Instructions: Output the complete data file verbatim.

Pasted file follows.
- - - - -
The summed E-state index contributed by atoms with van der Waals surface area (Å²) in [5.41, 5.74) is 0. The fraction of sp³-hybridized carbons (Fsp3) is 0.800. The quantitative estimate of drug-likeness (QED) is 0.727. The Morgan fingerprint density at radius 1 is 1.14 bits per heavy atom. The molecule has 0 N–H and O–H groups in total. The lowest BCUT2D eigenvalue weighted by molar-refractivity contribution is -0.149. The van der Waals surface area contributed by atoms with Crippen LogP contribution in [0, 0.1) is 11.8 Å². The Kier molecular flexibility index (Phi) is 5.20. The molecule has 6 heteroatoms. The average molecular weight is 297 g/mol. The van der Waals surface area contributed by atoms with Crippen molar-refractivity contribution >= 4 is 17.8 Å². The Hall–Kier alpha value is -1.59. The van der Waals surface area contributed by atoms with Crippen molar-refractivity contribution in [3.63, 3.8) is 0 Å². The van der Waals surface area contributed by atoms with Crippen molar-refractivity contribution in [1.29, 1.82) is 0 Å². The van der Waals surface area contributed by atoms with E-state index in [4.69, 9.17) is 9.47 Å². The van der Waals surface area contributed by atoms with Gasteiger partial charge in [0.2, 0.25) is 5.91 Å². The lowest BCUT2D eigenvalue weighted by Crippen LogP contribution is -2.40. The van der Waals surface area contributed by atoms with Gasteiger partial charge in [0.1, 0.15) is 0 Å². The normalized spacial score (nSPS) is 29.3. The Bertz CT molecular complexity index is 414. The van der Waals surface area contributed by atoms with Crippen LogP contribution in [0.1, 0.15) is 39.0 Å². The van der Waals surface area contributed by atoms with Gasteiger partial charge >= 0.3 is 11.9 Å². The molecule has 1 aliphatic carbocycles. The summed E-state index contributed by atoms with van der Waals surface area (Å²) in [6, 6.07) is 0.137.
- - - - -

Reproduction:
The summed E-state index contributed by atoms with van der Waals surface area (Å²) in [5.41, 5.74) is 0. The fraction of sp³-hybridized carbons (Fsp3) is 0.800. The quantitative estimate of drug-likeness (QED) is 0.727. The Morgan fingerprint density at radius 1 is 1.14 bits per heavy atom. The molecule has 0 N–H and O–H groups in total. The lowest BCUT2D eigenvalue weighted by molar-refractivity contribution is -0.149. The van der Waals surface area contributed by atoms with Crippen LogP contribution in [0, 0.1) is 11.8 Å². The Kier molecular flexibility index (Phi) is 5.20. The molecule has 6 heteroatoms. The average molecular weight is 297 g/mol. The van der Waals surface area contributed by atoms with Crippen molar-refractivity contribution >= 4 is 17.8 Å². The Hall–Kier alpha value is -1.59. The van der Waals surface area contributed by atoms with Crippen molar-refractivity contribution in [3.63, 3.8) is 0 Å². The van der Waals surface area contributed by atoms with Crippen molar-refractivity contribution in [1.29, 1.82) is 0 Å². The van der Waals surface area contributed by atoms with E-state index in [4.69, 9.17) is 9.47 Å². The van der Waals surface area contributed by atoms with Gasteiger partial charge in [0.2, 0.25) is 5.91 Å². The lowest BCUT2D eigenvalue weighted by Crippen LogP contribution is -2.40. The van der Waals surface area contributed by atoms with Gasteiger partial charge in [0.1, 0.15) is 0 Å². The normalized spacial score (nSPS) is 29.3. The Bertz CT molecular complexity index is 414. The van der Waals surface area contributed by atoms with Crippen LogP contribution in [0.1, 0.15) is 39.0 Å². The van der Waals surface area contributed by atoms with Gasteiger partial charge >= 0.3 is 11.9 Å². The molecule has 1 aliphatic carbocycles. The summed E-state index contributed by atoms with van der Waals surface area (Å²) in [6, 6.07) is 0.137.